One of the great joys and benefits of a boarding education is the fact that there is the time and the space to offer a rich array of opportunities which enable young people to grow and develop and explore the person they are. They develop passions and interests, they develop their character and they learn to play a positive part in a community – all things that will help them to lead a happy and fulfilled life. Putting a numerical value on such an education and measuring how well a school delivers its objectives can be challenging but it is not unreasonable for parents, governments and professional associations to want to see levels of accountability and to assess how a school is performing.
League tables measure examination performance and, at first sight, it might seem they would and should provide an objective, simple and straightforward measure of academic success. But the first challenge for those constructing and reading league tables is the myriad of qualifications they need to measure and compare. At 18 there are A levels (at the moment, this includes a mixture of legacy modular A levels and new linear ones, although 2018 will be the last year this is the case), the Cambridge Pre-U qualification, the International Baccalaureate (IB), as well as a range of valuable vocational qualifications. A similar picture can be found at 16. There are vocational qualifications, GCSEs and IGCSEs.
A number of newspapers publish league tables each year. Some separate out the qualifications and have a table for schools offering the IB, for example, but for those who do not, there continues to be ongoing debate about whether the grade equivalences across the qualifications are as accurate and fair as they should be.
When interpreting the league tables it is also important to recognise that the way in which they are constructed can vary from agency to agency and newspaper to newspaper. For example, newspapers are at liberty to choose the criteria upon which they base their performance tables, and close reading of the small print is necessary to ascertain who is doing what. One newspaper may rank schools according to the percentage of pupils who gain three A levels or equivalent at AAB grade; others may use the average number of A-level points gained per candidate, or A-level points per subject. Some newspapers may attribute a financial value to each A grade using the school fees charged to cost the grade. Others will try to use some sort of value-added measure, which is widely recognised as fairer.
The Government league tables for GCSE results have moved towards a value-added system (referred to as Progress 8). There are two points for consideration when interpreting the Government league tables – the value-added measure that is being applied and the fact that IGCSEs are not included. Independent school pupils often do not take the tests that enable a value-added score to be given. As IGCSEs do not qualify for inclusion in these tables, it will be perfectly possible to see very good schools, which were once at the top of a league table, at the bottom. This is a great shame as these rigorous and challenging qualifications are recognised by universities and prepare pupils well for the next stage of their studies.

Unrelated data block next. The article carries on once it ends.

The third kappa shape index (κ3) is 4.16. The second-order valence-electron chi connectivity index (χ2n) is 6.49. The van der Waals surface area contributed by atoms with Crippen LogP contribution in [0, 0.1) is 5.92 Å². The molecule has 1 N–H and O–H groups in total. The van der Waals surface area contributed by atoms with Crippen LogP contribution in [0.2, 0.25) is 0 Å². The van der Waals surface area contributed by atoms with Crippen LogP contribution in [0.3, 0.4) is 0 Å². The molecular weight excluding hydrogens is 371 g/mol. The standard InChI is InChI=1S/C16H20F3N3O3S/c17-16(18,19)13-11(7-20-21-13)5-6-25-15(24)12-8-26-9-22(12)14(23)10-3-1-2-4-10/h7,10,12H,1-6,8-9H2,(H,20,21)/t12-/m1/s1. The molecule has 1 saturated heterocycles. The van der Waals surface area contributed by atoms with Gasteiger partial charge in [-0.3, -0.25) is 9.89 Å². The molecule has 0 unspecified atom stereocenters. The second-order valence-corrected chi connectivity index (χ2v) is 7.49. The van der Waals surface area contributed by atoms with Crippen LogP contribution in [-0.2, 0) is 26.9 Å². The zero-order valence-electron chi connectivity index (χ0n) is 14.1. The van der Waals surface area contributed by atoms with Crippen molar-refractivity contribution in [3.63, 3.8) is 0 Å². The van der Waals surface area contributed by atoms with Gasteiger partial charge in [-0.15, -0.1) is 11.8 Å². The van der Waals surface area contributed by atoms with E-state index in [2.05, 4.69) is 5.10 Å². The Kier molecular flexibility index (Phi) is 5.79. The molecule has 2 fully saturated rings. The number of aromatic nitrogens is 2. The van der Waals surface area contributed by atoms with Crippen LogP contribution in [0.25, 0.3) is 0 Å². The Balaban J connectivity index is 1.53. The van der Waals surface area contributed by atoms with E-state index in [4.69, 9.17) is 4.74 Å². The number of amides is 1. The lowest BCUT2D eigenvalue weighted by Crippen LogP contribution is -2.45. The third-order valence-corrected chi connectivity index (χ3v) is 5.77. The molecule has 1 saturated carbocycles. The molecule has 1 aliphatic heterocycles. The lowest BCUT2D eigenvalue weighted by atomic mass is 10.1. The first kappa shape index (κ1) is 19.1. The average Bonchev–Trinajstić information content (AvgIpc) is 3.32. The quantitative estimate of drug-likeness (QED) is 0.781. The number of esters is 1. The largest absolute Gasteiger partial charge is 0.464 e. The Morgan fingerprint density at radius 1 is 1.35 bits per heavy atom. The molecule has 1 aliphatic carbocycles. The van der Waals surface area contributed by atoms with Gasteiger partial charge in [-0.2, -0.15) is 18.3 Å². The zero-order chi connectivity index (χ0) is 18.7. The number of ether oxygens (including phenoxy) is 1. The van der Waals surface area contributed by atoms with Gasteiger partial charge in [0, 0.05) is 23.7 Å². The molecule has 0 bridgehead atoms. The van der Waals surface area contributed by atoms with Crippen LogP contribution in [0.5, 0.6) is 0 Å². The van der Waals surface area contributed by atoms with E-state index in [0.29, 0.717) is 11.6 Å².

Does all this mean that league tables have no value? No, but their value is limited. They must be read with caution and, to have any meaning, their omissions and variances must be well understood. It is also worth noting that a number of very well-known schools have opted out of league tables. At Downe House we took this step when we embarked on offering a mixed economy of Pre-U and A-level qualifications and found that the Pre-U was not recognised by many newspapers in their tables. When looking at examination results, you need to look at five years’ worth of data, rather than just one, and consider a school’s admissions policy and how selective it is. Highly able students should do well.
Accepting that league tables have some value, I would still argue that what is far more interesting and relevant for your daughters and sons, especially when they are away from home, is whether a school provides an exciting learning environment, has high aspirations, has high levels of university entry success and supports the development of happy, well-rounded individuals. Do look at the information provided by the school on examination results on a school’s website.
Alongside that, consider the information about where the pupils go next and what sort of courses they embark on at which universities. Consider the information on the lecture programmes, the academic enrichment available and the clubs and societies offered. These are all helpful indicators of the state of the academic health and vibrancy of a school. Inspection reports also provide useful information on the quality of teaching and learning. Above all, take into account the unquantifiable – the character and values of the school and its pupils. These will have the strongest influence on your child’s development and these have no numerical value.
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